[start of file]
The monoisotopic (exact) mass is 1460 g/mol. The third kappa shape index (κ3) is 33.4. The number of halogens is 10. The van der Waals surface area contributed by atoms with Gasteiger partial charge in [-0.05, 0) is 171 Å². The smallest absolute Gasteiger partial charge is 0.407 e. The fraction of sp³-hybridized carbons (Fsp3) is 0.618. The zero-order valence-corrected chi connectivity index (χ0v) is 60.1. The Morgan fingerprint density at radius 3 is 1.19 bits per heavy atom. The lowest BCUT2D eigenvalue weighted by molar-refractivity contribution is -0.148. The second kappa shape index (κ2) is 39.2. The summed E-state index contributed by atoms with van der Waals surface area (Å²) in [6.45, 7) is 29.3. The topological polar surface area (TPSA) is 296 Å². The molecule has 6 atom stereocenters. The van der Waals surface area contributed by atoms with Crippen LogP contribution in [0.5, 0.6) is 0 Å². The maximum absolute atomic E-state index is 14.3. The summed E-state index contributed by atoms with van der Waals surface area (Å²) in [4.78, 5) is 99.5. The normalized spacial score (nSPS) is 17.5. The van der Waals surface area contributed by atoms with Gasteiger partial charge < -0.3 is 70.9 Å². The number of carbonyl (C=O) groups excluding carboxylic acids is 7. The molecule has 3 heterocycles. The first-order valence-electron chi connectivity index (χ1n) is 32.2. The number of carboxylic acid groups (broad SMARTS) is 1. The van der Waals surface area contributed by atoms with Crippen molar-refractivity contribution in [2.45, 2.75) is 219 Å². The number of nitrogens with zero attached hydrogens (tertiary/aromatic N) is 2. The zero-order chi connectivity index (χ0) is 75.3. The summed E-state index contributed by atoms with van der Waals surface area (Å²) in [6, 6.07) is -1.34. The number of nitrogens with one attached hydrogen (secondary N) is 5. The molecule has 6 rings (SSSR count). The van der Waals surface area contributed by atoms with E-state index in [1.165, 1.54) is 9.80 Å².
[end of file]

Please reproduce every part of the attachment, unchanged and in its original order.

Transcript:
The monoisotopic (exact) mass is 1460 g/mol. The third kappa shape index (κ3) is 33.4. The number of halogens is 10. The van der Waals surface area contributed by atoms with Gasteiger partial charge in [-0.05, 0) is 171 Å². The smallest absolute Gasteiger partial charge is 0.407 e. The fraction of sp³-hybridized carbons (Fsp3) is 0.618. The zero-order valence-corrected chi connectivity index (χ0v) is 60.1. The Morgan fingerprint density at radius 3 is 1.19 bits per heavy atom. The lowest BCUT2D eigenvalue weighted by molar-refractivity contribution is -0.148. The second kappa shape index (κ2) is 39.2. The summed E-state index contributed by atoms with van der Waals surface area (Å²) in [6.45, 7) is 29.3. The topological polar surface area (TPSA) is 296 Å². The molecule has 6 atom stereocenters. The van der Waals surface area contributed by atoms with Crippen LogP contribution in [0.5, 0.6) is 0 Å². The maximum absolute atomic E-state index is 14.3. The summed E-state index contributed by atoms with van der Waals surface area (Å²) in [4.78, 5) is 99.5. The normalized spacial score (nSPS) is 17.5. The van der Waals surface area contributed by atoms with Gasteiger partial charge < -0.3 is 70.9 Å². The number of carbonyl (C=O) groups excluding carboxylic acids is 7. The molecule has 3 heterocycles. The first-order valence-electron chi connectivity index (χ1n) is 32.2. The number of carboxylic acid groups (broad SMARTS) is 1. The van der Waals surface area contributed by atoms with Crippen molar-refractivity contribution in [2.45, 2.75) is 219 Å². The number of nitrogens with zero attached hydrogens (tertiary/aromatic N) is 2. The zero-order chi connectivity index (χ0) is 75.3. The summed E-state index contributed by atoms with van der Waals surface area (Å²) in [6, 6.07) is -1.34. The number of nitrogens with one attached hydrogen (secondary N) is 5. The molecule has 6 rings (SSSR count). The van der Waals surface area contributed by atoms with E-state index in [1.165, 1.54) is 9.80 Å².